Japan to reduce cedar forests near major cities to curb hay fever

TOKYO, Oct 12: The Japanese government said it plans to step up the reduction and replacement of cedar and cypress trees, a source of pollen known to trigger hay fever which causes allergies for millions of people in Japan.

The government would initially focus on areas ringing major cities, such as Tokyo and Osaka, and cut down 70,000 hectares of forest annually over the next 10 years, higher than the current annual removal rate of 50,000 hectares, according to a hay fever-themed ministerial meeting held at the prime minister’s office in Tokyo on Wednesday.

The package compiled at the meeting also included initiatives to introduce machines that can chop down trees more efficiently, improve cedar timber distribution facilities and create a system for releasing data regarding the use of domestic timber among home builders within fiscal year 2023, Xinhua quoted a report by Japan’s Kyodo national news agency.

Regarding the use of immunotherapy medicines for alleviating allergy symptoms, the government will work on securing raw materials and help increase production to ensure sufficient supply for 500,000 people from 2025 onward, up from the current 250,000, the report added.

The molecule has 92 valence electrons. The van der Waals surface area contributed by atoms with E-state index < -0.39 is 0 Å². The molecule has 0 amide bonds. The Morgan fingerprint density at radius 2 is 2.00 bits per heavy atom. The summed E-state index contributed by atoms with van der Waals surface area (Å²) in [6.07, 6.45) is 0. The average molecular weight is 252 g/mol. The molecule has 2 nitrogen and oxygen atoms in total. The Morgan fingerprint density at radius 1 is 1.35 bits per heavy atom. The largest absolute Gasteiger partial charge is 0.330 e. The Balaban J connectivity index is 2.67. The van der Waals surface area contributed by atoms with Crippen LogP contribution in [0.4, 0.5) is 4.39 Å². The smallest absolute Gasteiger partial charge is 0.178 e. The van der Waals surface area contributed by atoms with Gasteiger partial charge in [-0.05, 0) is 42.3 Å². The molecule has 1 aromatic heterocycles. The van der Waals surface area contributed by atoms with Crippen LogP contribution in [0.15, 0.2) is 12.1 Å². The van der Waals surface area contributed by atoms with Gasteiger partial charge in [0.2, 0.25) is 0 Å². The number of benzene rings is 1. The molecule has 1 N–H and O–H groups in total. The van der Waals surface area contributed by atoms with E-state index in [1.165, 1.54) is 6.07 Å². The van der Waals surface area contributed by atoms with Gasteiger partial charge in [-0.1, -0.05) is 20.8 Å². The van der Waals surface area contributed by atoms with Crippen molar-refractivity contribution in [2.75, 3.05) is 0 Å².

Earlier in May, the government unveiled measures against hay fever consisting of allergy prevention, pollen forecasts and treatment. It plans to reduce the total area covered with cedar trees by around 20 per cent in the next 10 years.

Hay fever, referred to as “kafunsho” in Japan and in most cases cedar pollen allergies, has been a long-standing seasonal concern.

Cedar trees, primarily Cryptomeria japonica, release copious amounts of pollen during the spring months, leading to allergic reactions and respiratory issues in many people.